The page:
Baden-Powell Council BSA
at the
2014 Blair Atholl Patrol Jamborette

Day 6 - July 20th - Stonehaven and Fife

Dunnottar Castle

Our first port of call for the day was Dunnottar Castle, just south of Stonehaven overlooking the North Sea.

The fog rolled in as we drove through rural Aberdeenshire, and by the time we reached Dunnottar it was real pea soup. The castle was completely invisible as we walked down the path from the car park. 

Just as the path began to descend into the vale below the castle, Dunnottar appeared, looming spookily out of the fog - incredibly atmospheric.

Scouts exploring the Quadrangle.

The Whig's Vault, where nearly 200 Covenanters were imprisoned between May 24, 1685 and the end of July in that year, with little food and no sanitation. 

The King's Chamber in the East Range. The small room to the left of the fireplace is the garderobe (latrine), with a hole in the seat discharging directly onto the sea-washed rocks below. All the modern conveniences, 15th century style. 

The Drawing Room, renovated in the 20th century. 

The Storehouse and Stables form the southern range of the castle.

Dunnottar's present-day inhabitants.

Stonehaven Highland Games

After Dunnottar, it was a short drive to Stonehaven and its Highland Games. Here, a participant tries the Long Jump. 

Throwing a 28-pound weight for distance. Incredibly, there's also a 56-pound weight throw.

Highland dancing is one of the most popular events. The competitors can be as young as four years old...

...boys and girls.

The Caber Toss involves throwing a pole or log which is typically about 20 feet long and weighs about 180 pounds. Distance doesn't matter - the competitors must throw the caber such that it rotates end-for-end and comes to rest pointing as closely as possible to directly away from the thrower.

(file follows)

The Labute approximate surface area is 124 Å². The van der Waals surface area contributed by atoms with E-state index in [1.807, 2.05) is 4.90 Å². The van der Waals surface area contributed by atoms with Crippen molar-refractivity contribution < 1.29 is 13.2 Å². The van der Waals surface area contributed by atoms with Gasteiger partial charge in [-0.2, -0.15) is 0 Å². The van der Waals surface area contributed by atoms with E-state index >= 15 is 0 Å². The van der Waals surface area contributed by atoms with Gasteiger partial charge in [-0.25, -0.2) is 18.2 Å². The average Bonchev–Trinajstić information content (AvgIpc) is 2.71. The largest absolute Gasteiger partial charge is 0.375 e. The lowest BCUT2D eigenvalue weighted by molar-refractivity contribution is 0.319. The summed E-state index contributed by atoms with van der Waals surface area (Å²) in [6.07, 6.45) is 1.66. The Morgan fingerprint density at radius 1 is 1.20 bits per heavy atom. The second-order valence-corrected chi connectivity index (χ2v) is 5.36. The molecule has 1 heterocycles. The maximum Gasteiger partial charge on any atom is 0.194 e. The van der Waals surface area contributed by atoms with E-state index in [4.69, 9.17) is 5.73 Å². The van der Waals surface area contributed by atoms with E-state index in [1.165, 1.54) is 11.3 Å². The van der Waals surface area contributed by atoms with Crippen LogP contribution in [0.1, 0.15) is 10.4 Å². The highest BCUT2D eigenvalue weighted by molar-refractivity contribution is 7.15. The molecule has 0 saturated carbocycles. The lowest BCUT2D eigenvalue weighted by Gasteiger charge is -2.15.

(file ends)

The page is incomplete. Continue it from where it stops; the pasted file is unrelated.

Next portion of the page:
Throwing a 56-pound weight for height - the record was almost 17 feet, although no one exceeded 16 feet at these games. 

Hammer Throw for distance.

In addition to the various games, there was a carnival-style midway, with food carts and rides. This one spun the Scouts through three axes - it made me nauseated just watching.

Still, the Scouts seemed to enjoy it...

Scotland's Secret Bunker

The Secret Bunker was our last stop for the day. Built originally as an RAF observer's post, it was expanded into an underground complex where Scotland's government could survive and monitor conditions during a nuclear attack. You enter through an unassuming-looking farmhouse, and descend a long concrete tunnel into the Bunker. 

This was the nuclear operations room, where fallout patterns would have been plotted. 

Royal Air Force aircraft would have been dispatched from this room. 

We ended up in Edinburgh. After dropping off our gear at the 88th Craigalmond Scout Group's Scout Hall, we walked into Costorphine for a Chinese dinner. The food was good, and everyone appreciated having a relaxing early evening for a change. 

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